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Ben Mankiewicz - TCM Host
Remind Me
 The Conversation


I'm fairly certain "sandwich movie" isn't a real term in Hollywood, but it's the phrase I've chosen to apply to Francis Ford Coppola's 1974 masterpiece, The Conversation. Coppola made the film--he wrote and directed it--in between The Godfather and The Godfather: Part II. Once you've seen it, I defy you to name me a better "sandwich movie."

Describing The Conversation, it sounds as if it were ripped from the headlines last week: it deals with issues of privacy and the growing paranoia of a surveillance expert. He's Harry Caul, played with restrained anxiety by Gene Hackman. Harry becomes increasingly obsessed with a conversation between a couple he wiretaps. He becomes certain they're involved in a crime, possibly a murder. His investigation ultimately leads to a shocking conclusion, one that seems eerily prescient in this era of meta-data collection.

The success of The Godfather--and Coppola's frustration with making it--spawned The Conversation. We screened The Conversation in April at the 7th annual TCM Classic Film Festival in Hollywood, where Coppola recounted to me his difficulties on the set of The Godfather. The studio interference was so intense, such a constant presence in his life, that when Paramount came to him to make the sequel, he refused, saying he'd be willing to produce the movie, but wouldn't direct. Paramount kept at him. Eventually, Coppola asked for $1 million to direct, figuring Paramount would turn him down. To his surprise, he got paid.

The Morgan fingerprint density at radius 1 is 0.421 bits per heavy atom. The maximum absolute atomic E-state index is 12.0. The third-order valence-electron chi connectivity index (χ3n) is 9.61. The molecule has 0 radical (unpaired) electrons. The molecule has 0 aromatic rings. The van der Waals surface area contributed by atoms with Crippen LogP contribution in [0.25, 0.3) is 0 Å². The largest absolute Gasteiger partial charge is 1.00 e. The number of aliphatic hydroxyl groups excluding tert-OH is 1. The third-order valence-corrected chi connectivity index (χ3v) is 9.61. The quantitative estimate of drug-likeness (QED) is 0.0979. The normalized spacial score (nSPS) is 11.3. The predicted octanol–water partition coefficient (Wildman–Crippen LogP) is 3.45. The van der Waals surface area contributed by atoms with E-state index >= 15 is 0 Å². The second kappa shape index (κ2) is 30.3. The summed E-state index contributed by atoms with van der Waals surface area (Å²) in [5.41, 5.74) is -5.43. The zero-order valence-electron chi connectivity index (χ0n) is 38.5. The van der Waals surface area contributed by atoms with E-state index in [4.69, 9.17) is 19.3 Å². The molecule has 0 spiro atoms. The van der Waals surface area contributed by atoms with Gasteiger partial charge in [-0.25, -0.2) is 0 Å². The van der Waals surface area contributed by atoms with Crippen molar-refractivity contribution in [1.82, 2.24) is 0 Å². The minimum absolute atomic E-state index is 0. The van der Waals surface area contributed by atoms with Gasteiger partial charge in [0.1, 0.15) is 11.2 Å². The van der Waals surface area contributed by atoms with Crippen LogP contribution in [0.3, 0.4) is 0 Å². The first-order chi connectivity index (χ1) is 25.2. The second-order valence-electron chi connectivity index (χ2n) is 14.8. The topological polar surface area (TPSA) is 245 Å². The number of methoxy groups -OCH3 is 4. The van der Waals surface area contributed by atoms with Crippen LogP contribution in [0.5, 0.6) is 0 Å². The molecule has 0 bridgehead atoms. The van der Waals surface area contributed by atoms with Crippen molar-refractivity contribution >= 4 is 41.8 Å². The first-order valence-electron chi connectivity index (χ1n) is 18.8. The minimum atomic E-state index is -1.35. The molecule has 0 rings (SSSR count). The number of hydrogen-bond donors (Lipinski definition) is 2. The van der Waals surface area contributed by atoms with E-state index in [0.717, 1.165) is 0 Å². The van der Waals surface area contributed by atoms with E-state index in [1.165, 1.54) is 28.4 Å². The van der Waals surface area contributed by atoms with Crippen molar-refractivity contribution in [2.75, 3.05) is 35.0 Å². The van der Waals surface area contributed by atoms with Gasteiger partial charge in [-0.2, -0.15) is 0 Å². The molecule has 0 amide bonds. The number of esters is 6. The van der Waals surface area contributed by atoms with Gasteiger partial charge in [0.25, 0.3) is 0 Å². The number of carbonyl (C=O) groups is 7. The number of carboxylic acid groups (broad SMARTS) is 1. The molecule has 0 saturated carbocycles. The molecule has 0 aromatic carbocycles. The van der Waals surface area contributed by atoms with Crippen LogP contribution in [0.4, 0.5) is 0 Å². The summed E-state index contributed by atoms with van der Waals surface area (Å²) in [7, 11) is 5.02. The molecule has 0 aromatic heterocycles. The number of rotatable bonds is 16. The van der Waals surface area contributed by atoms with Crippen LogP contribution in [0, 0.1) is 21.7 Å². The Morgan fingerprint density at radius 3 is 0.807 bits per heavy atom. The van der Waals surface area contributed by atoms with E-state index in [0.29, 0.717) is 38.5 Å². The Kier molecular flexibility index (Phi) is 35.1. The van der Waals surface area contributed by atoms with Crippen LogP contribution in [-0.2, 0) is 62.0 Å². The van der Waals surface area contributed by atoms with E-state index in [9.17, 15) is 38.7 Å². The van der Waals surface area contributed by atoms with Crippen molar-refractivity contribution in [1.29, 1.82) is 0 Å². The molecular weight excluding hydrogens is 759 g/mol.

Recognizing his power, before making the second Godfather movie, Coppola turned to The Conversation, a script he'd written in the '60s and had long wanted to make. A much more intimate film than The Godfather, it's the story of an enormously competent and respected man slowly losing his grip on the highly structured life he's established for himself.

The movie represents a breakthrough in the use and understanding of sound. Not only is it about audio surveillance, it relies on sound far more than sight to drive the drama. Coppola told me at the festival that in the opening sequence, shot in San Francisco's Union Square, he used the same audio surveillance technology to shoot the scene that Harry Caul uses in the movie. The result is an effectively uncomfortable and disorienting movie, a claustrophobic and anxious viewing and listening experience, but one you aren't likely to forget.

Coppola also spoke of Hackman's co-star in the film, John Cazale. Cazale made just five movies before he died of cancer - and every single one of them earned a nomination for Best Picture: The Godfather, The Conversation, The Godfather: Part II, Dog Day Afternoon and The Deer Hunter. That's a legacy.

The Conversation stars Terri Garr, Allen Garfield, Robert Duvall and Harrison Ford, in a part Coppola made bigger because Ford added so much to the role. Put them all together and the result is almost certainly the finest sandwich movie in Hollywood history.

by Ben Mankiewicz